The life of Peter is a great example of the need to grow as disciples. In the gospels we constantly see his accomplishments and failures, his highs and lows, but he never gave up. He is known as an impetuous man who spoke and acted often without thinking things through. At times this impulsive attitude was his virtue and at other times his downfall. In the eighth chapter of Mark, we see both sides of the same coin.
After witnessing two awesome miracles, the feeding of the 4,000 (Mk. 8:1-21) and the healing of a blind man (Mk. 8:22-26), Jesus went with his disciples to Caesarea Philippi. While they were walking, Jesus asked them: “Who do people say I am?” After listening to the various responses they gave, Jesus asked them in a more direct way: “But what about you? Who do you say I am?” While others kept silent, without stuttering Peter responded: “You are the Messiah.” This declaration made by Peter marks one of the highest points in his life as a disciple. He gave the correct response and did so demonstrating his faith. We might imagine that the Master put a star on his forehead that day.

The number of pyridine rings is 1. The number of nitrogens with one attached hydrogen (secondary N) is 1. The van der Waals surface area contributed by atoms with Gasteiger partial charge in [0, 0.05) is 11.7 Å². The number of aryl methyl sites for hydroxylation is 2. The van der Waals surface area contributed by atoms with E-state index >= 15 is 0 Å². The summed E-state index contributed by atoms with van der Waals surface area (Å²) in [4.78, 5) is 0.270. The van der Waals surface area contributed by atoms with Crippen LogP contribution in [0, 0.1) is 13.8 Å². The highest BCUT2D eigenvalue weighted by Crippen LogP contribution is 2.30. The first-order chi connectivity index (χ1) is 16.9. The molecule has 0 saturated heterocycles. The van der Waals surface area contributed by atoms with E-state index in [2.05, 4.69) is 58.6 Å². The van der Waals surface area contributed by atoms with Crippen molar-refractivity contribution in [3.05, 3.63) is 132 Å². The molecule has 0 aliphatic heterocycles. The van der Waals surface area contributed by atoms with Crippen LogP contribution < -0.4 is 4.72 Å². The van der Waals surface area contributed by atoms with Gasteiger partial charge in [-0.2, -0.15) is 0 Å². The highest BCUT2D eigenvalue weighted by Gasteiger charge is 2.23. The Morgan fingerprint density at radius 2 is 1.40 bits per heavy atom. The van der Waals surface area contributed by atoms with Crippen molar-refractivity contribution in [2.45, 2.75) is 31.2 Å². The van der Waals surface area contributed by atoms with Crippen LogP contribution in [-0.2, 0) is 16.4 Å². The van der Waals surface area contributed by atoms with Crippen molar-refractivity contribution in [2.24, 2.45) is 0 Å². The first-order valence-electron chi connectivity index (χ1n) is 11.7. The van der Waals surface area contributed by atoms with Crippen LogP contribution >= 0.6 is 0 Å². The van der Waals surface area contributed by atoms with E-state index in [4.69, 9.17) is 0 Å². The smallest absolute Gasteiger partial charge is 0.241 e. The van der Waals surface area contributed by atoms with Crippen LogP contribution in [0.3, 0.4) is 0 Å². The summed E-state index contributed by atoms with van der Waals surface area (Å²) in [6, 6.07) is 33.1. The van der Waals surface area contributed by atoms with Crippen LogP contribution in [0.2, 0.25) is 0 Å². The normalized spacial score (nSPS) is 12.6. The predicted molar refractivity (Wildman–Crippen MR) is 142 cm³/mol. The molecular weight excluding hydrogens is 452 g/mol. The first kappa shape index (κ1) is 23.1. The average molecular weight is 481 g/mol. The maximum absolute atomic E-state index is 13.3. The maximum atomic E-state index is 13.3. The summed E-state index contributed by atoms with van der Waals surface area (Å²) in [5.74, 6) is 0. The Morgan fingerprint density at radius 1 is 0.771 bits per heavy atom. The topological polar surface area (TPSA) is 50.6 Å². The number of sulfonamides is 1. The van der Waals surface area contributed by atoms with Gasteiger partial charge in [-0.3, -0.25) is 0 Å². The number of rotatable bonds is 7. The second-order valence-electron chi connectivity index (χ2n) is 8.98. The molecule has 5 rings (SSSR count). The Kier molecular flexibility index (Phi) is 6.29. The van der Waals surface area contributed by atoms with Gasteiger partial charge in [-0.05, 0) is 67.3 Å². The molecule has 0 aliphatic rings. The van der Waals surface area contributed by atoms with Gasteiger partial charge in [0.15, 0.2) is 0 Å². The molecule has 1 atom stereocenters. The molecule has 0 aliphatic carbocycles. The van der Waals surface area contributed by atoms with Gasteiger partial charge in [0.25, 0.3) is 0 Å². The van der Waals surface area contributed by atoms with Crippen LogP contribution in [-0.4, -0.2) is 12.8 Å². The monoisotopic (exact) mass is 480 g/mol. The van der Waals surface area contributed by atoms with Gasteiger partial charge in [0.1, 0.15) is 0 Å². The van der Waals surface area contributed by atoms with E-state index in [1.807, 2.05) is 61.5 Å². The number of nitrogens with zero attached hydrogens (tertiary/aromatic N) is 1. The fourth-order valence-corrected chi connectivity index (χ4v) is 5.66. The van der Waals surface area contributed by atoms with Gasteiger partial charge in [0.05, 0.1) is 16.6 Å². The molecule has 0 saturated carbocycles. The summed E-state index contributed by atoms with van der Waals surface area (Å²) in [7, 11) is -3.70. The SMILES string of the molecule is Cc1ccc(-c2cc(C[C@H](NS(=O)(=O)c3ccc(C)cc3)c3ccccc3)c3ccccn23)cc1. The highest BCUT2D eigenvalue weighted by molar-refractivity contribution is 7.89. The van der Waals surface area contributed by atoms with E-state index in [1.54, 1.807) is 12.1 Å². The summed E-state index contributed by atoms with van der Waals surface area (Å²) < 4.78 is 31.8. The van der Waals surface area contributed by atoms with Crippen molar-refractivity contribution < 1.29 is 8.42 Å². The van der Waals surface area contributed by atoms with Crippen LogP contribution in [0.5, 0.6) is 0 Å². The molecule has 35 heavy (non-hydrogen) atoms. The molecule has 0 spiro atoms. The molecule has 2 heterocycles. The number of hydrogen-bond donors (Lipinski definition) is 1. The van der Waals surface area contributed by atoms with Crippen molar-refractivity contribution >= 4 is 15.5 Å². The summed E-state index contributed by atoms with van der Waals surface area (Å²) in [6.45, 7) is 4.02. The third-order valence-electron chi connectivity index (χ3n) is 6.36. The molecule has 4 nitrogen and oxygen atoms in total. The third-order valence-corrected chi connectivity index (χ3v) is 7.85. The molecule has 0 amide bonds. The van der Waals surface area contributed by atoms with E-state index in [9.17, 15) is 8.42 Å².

However, only moments later when Jesus began to tell them that it was necessary for him to suffer and die, Peter took a step backward. Peter took Jesus aside and started to rebuke him (v. 32). It almost seems incredible but it’s as if Peter was trying to convince Jesus not to be so pessimistic about his own future. The disciple scolding the teacher! In response, Jesus rebukes him in front of the rest with some harsh words. He tells him:
“Get behind me, Satan!” he said. “You do not have in mind the concerns of God, but merely human concerns.”
As incredible as it might seem, the man who has just finished making one of the most significant declarations concerning the identity of Jesus just moments later is accused of acting like Satan. Like in many other instances in his life Peter rushed, acted without thinking, and put his foot in his mouth. How many times have we done the same? We take a big step forward only to later take a huge step back. Even though Peter’s experience could reflect our own beginnings, what is important to note is how he responded to this rebuke.
The fact we see Peter become one of the most prominent disciples of Jesus reveals he learned his lesson. He accepted the rebuke and continued to walk after Jesus. We can imagine this was one of the most embarrassing episodes of his life. His closest friends saw him mess up and have to eat his own words. Nevertheless, this did not impede Peter from following Jesus. He took it as a learning experience; an opportunity for growth. In the same manner, we need to learn to receive correction and grow as disciples. God is not seeking perfect disciples. He seeks men and women who like Peter are willing to grow as disciples.